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Hubbard Lab Research IGF1 Receptor

IGF1 Receptor

The IGF1 receptor is highly related in sequence and structure to the insulin receptor, but has distinct biological functions, one of which is cell survival. Therefore, this RTK is a potential target for inhibition in tumor cells.

In collaboration with Dr. Todd Miller at SUNY Stony Brook, researchers in the Hubbard Lab have determined the three-dimensional structure of the IGF1 receptor kinase domain using X-ray crystallography (see figure 1). Several amino acid differences between the IGF1 receptor and the insulin receptor near the ATP binding cleft might be exploited by small-molecule inhibitors to gain selectivity for the IGF1 receptor over the insulin receptor. To this end, structural studies of inhibitors bound to the IGF1 receptor kinase are being pursued.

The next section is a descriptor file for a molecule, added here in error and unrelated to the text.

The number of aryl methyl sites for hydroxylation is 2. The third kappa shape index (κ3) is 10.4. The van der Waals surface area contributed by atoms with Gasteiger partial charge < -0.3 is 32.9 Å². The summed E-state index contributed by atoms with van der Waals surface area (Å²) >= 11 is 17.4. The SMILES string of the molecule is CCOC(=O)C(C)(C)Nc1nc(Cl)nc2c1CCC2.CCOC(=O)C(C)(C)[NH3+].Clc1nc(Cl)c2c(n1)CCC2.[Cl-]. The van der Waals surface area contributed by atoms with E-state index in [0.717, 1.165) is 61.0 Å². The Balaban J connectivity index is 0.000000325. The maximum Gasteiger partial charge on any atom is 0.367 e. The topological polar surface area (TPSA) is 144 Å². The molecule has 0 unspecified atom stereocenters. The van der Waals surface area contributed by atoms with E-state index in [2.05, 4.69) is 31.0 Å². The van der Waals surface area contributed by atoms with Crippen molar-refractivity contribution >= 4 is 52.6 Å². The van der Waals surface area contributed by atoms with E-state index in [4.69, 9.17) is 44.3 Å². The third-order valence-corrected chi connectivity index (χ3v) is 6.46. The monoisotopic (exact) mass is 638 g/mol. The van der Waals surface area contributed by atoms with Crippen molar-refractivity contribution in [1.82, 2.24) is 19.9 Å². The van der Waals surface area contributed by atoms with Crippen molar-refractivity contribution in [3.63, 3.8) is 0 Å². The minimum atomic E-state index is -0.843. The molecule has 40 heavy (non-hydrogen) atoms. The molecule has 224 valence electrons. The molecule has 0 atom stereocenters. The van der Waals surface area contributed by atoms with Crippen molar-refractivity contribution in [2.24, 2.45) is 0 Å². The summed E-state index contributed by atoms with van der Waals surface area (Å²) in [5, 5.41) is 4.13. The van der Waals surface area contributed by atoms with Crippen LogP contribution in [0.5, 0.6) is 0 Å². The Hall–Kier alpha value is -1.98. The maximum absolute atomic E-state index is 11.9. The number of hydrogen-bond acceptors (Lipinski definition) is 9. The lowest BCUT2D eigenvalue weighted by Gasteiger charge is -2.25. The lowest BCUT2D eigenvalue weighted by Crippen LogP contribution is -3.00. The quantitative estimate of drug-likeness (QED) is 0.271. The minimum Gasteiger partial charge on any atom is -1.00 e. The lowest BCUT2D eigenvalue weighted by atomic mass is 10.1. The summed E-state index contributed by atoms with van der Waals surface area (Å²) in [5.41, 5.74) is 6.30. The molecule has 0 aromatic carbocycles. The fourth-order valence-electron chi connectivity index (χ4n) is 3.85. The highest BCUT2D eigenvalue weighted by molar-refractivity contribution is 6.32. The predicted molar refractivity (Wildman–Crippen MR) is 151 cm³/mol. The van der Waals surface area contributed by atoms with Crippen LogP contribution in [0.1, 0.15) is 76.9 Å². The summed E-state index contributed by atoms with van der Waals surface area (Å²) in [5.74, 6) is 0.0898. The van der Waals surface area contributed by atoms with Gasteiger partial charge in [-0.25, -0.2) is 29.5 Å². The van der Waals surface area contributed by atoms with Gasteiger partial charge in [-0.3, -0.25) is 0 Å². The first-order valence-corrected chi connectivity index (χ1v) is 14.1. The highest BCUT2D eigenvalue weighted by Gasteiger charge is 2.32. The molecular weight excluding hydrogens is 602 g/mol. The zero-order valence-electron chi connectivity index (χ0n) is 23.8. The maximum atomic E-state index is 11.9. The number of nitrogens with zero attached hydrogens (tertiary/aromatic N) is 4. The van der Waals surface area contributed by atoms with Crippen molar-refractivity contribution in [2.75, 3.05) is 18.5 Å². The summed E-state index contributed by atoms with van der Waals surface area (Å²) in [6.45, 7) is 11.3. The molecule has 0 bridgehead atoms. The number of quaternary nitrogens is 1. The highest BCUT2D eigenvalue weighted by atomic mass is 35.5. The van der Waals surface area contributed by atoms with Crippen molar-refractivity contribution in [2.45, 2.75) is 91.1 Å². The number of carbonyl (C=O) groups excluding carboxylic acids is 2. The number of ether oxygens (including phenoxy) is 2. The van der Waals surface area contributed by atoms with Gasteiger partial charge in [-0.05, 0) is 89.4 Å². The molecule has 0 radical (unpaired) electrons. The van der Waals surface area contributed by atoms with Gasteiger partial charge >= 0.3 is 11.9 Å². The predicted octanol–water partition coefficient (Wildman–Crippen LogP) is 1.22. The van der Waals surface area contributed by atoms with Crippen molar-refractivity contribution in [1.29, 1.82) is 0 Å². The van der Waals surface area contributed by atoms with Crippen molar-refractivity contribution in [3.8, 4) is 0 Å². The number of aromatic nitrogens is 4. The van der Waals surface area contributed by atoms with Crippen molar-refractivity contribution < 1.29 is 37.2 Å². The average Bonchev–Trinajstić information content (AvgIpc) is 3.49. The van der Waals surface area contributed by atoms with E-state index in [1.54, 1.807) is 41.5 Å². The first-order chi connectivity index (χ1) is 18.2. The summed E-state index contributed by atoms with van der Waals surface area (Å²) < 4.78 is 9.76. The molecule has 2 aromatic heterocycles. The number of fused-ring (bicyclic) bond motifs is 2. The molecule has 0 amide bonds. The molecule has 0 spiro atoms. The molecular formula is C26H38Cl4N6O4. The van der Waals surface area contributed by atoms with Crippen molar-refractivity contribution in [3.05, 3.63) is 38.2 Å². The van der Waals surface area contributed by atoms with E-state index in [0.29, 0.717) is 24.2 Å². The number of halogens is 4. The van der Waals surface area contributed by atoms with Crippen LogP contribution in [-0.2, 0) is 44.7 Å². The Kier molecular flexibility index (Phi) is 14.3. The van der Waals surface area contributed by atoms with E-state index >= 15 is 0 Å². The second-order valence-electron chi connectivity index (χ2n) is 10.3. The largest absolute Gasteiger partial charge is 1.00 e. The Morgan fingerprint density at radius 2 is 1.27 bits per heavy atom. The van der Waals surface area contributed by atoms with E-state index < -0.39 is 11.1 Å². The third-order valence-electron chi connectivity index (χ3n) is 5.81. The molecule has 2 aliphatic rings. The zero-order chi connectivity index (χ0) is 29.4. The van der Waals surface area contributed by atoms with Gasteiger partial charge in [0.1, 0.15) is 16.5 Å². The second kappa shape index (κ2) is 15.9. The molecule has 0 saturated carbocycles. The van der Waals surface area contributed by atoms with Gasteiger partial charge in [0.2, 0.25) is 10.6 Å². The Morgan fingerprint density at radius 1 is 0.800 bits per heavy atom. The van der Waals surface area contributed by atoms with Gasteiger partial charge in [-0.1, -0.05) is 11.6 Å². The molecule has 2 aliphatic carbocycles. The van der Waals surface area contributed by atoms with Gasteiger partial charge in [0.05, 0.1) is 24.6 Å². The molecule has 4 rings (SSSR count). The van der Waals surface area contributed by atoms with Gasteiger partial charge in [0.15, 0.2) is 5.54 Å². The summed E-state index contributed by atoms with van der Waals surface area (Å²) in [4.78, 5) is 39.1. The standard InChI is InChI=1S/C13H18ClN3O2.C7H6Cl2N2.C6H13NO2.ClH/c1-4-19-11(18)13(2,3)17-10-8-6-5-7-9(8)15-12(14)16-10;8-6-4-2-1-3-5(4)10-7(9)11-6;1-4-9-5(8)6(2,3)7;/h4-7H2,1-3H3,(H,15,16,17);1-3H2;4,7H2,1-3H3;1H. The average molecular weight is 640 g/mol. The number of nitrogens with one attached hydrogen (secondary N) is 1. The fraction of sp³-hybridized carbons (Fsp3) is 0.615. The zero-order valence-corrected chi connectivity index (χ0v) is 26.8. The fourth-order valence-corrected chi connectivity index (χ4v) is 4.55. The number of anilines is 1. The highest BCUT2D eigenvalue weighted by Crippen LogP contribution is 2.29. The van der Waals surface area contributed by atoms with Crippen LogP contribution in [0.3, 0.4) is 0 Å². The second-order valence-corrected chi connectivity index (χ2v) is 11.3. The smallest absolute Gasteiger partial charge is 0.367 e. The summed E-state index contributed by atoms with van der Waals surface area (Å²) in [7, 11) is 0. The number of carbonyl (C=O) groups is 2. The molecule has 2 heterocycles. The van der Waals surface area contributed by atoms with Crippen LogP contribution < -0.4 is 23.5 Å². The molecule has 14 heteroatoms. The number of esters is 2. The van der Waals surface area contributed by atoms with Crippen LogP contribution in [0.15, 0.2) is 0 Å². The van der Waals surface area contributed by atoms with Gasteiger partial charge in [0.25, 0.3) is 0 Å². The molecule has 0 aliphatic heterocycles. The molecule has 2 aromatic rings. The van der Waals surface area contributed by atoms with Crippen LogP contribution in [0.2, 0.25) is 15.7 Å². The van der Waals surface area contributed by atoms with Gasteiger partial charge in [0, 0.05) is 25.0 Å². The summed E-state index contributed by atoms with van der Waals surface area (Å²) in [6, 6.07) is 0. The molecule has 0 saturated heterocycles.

Structure of the Kinase Domain of the IGF1 Receptor in Complex with a Small-Molecule Inhibitor
Figure 1: Structure of the kinase domain (light and dark gray) of the IGF1 receptor in complex with a small-molecule inhibitor. The ATP-competitive inhibitor is shown in (semi-transparent) sphere representation. The kinases formed a crystallographic dimer in which a tyrosine in the activation loop (green) is bound in the active site (orange) of the other kinase domain (and vice versa), providing a view of trans-autophosphorylation in the act.

Read more in our paper “Small-molecule inhibition and activation-loop trans-phosphorylation of the IGF1 receptor” published in The EMBO Journal.